1:18:18 VCM: We’re all reaching for the microphone. You prove yourself, you do your assignments. You take whatever the assignment desk gives you. You do it well. But in the mean time, have your ideas. Let them know. It may not happen right away, but if you keep coming back with ideas that are decent and good, someone may start looking. The other thing is know your assignment editor and know your assignment desk. How do they work? CNN in New York, for example, it is – we’re doing so many stories that rely on outside sources as well, that sometimes our rundown is there. It’s already set. There’s not any room for anything that’s additional, but that doesn’t mean that you shouldn’t still say, “You know, on today’s newscast, we did this. I actually have a contact who can do that. Here’s a story idea.” Write it down. Give it to the assignment desk. If they don’t do anything with it, I don’t think you should look at that as a negative. Be consistent. Be deliberate. My first rake at KRON where I was hired to be the researcher for Phil Wilson, who was the investigative reporter, I started researching faster than he could give me stories. I finished everything up and so it was like, “Ok, Phil. What’s next?” And he was like, “I’m fine. Just go do something.” And I would go to the assignment desk, and at the desk I said, you know, “Are you going out on a story? If there’s no reporter going, may I ride with the crew?” I did that so regularly that when the crew was leaving, they would stop by my cubicle and say, “Valerie are you working or are you rolling with us?” And I would always say, “I’m rolling with you!” And one day, it was a story that just kind of blew up. It wasn’t expected to be as big as it was. They didn’t have a reporter on it, it was the crew and I was rolling with the crew. And here they said, “This is going to be the B-section lead. We need this to be a minute and thirty, and we need you back in the house in 45 minutes to edit.” And I was just like, “What is the – how can I do this? ” The way I did it was as a student, I always was there, asking, I want to go in with the reporter and watch him or her edit. I wanted to know how they did it. I knew what the language was. I knew what the personalities were like. And remember, I told you about crews? The crews were so great, I looked at my crew and said, “They want me to do a this!” And the crew turned to me and said, “No problem. We have your B-roll. What you need to do is go over here and do your standup.” That’s how I did my first one. So, always being curious. Always being ready to say, “Yeah, I can do that. I hope I can. I hope I can.” And having people who say, “Yes you can, and here’s what you do.”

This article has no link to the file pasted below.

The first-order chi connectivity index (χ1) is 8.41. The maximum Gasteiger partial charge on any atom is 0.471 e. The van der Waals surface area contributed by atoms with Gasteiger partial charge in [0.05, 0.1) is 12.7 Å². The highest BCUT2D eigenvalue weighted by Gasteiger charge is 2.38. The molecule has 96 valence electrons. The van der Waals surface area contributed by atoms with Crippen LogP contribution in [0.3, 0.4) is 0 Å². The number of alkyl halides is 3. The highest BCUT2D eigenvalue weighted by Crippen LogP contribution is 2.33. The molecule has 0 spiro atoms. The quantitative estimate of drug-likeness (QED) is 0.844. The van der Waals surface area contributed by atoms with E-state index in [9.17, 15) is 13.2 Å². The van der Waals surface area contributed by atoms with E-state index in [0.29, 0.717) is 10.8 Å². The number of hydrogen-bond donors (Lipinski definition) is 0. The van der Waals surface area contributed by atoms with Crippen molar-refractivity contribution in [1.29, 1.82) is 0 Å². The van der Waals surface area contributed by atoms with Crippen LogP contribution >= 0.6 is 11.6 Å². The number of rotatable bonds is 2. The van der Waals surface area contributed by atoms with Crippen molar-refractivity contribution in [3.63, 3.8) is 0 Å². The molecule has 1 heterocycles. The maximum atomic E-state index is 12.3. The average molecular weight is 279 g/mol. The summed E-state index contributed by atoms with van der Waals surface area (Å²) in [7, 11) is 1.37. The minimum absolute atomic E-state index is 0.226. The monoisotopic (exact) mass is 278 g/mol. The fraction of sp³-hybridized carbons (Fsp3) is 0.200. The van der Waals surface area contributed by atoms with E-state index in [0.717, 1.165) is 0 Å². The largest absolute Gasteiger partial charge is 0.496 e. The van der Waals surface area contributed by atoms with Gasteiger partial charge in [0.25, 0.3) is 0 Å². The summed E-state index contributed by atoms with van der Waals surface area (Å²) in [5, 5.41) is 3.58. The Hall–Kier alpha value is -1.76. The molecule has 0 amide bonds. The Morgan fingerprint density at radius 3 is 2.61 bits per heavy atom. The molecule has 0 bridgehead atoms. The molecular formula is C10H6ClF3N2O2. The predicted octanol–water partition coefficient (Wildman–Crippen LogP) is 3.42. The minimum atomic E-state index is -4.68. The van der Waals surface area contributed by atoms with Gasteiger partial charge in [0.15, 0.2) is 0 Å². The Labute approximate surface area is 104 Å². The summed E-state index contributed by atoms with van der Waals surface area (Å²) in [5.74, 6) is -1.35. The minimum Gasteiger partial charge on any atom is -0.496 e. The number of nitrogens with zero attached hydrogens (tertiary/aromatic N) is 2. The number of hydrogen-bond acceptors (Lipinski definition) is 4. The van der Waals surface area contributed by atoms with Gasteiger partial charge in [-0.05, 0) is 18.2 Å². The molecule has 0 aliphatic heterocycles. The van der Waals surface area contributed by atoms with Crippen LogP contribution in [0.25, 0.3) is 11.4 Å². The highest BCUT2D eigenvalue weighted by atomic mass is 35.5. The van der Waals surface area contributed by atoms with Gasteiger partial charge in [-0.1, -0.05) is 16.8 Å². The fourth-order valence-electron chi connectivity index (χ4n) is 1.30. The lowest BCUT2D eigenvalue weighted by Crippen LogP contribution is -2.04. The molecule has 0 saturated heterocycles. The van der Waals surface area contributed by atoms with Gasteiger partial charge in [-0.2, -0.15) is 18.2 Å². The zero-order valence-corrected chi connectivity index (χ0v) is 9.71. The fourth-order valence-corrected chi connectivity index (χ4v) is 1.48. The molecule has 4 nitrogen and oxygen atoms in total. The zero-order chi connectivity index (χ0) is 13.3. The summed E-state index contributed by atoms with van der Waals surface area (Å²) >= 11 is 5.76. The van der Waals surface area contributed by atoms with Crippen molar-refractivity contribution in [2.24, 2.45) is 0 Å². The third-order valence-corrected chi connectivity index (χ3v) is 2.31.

1:20:49 TM: Yes.
1:30:54 Alum: I’m an alum, and this is just a point of admiration, and what I admire is your abilities to ask questions, step back and look so involved when you’re getting your answers. I particularly admire when I watch KQED, Belva. She asks a question and then she lets the person answer it and she does not waiver. So, I’ve seen all of you on the air, I believe, or heard you and that is what I admire about all of you. Ask a question and then let the person answer it. Thank you.
1:22:03 TM: Speaking of thanks, we would like to thank Mary Wardell and Adriana Broullon from the Office of Diversity Engagement and Community Outreach. They have done extraordinary work in putting this event together. Ann Marie Devine, also from – tell me your office? The Office Of Communications. I just think of her as the person who is the link between me and the outside world here at USF. Anyway, thank you so much. She helped put this panel togther. Roger Salquist, who had the idea. Provost Jennifer Turpin, who is sort of like the engine behind this. Who else? The Department of Media Studies. The Journalism Minor. Foster Johnson for putting together our video, and most of all, our incredible panel. This has been such a gift to the University. Thank you so much. There’s – Valerie and Belva’s books are for sale over there. They just brought in fresh sandwiches over there. Thank you all for coming, and thank you for making this a great event.